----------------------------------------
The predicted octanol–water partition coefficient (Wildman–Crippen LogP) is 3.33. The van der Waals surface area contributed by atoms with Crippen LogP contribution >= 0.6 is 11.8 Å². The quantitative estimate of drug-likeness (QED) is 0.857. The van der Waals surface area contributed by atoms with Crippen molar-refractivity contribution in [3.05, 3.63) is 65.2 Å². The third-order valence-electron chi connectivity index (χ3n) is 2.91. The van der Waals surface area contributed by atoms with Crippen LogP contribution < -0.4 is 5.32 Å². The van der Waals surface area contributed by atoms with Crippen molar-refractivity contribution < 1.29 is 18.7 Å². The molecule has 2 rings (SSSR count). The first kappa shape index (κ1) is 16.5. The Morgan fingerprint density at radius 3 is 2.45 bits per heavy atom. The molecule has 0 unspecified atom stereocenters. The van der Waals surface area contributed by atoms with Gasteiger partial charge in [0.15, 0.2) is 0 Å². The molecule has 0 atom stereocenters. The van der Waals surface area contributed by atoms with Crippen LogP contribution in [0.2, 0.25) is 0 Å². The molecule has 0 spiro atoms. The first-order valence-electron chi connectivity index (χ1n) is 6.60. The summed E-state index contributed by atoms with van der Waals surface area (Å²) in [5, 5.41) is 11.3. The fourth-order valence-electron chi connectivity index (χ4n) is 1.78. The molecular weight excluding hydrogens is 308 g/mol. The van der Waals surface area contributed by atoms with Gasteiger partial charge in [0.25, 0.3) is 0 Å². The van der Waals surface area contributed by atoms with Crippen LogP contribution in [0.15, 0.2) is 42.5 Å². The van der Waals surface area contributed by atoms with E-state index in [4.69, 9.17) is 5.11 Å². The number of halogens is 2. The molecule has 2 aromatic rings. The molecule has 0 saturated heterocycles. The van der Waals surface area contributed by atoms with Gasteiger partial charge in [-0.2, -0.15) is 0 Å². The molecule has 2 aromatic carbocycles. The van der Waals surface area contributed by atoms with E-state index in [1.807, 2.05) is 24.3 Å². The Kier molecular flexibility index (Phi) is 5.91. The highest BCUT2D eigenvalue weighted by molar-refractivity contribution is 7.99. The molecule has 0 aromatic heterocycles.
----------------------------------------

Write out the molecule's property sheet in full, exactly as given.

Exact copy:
The predicted octanol–water partition coefficient (Wildman–Crippen LogP) is 3.33. The van der Waals surface area contributed by atoms with Crippen LogP contribution >= 0.6 is 11.8 Å². The quantitative estimate of drug-likeness (QED) is 0.857. The van der Waals surface area contributed by atoms with Crippen molar-refractivity contribution in [3.05, 3.63) is 65.2 Å². The third-order valence-electron chi connectivity index (χ3n) is 2.91. The van der Waals surface area contributed by atoms with Crippen LogP contribution < -0.4 is 5.32 Å². The van der Waals surface area contributed by atoms with Crippen molar-refractivity contribution < 1.29 is 18.7 Å². The molecule has 2 rings (SSSR count). The first kappa shape index (κ1) is 16.5. The Morgan fingerprint density at radius 3 is 2.45 bits per heavy atom. The molecule has 0 unspecified atom stereocenters. The van der Waals surface area contributed by atoms with Gasteiger partial charge in [0.15, 0.2) is 0 Å². The molecule has 0 atom stereocenters. The van der Waals surface area contributed by atoms with Crippen LogP contribution in [0.2, 0.25) is 0 Å². The molecule has 0 spiro atoms. The first-order valence-electron chi connectivity index (χ1n) is 6.60. The summed E-state index contributed by atoms with van der Waals surface area (Å²) in [5, 5.41) is 11.3. The fourth-order valence-electron chi connectivity index (χ4n) is 1.78. The molecular weight excluding hydrogens is 308 g/mol. The van der Waals surface area contributed by atoms with Gasteiger partial charge in [0.25, 0.3) is 0 Å². The van der Waals surface area contributed by atoms with Crippen LogP contribution in [0.15, 0.2) is 42.5 Å². The van der Waals surface area contributed by atoms with E-state index in [4.69, 9.17) is 5.11 Å². The number of halogens is 2. The molecule has 2 aromatic rings. The molecule has 0 saturated heterocycles. The van der Waals surface area contributed by atoms with Gasteiger partial charge in [-0.2, -0.15) is 0 Å². The molecule has 2 aromatic carbocycles. The van der Waals surface area contributed by atoms with E-state index in [1.807, 2.05) is 24.3 Å². The Kier molecular flexibility index (Phi) is 5.91. The highest BCUT2D eigenvalue weighted by molar-refractivity contribution is 7.99. The molecule has 0 aromatic heterocycles.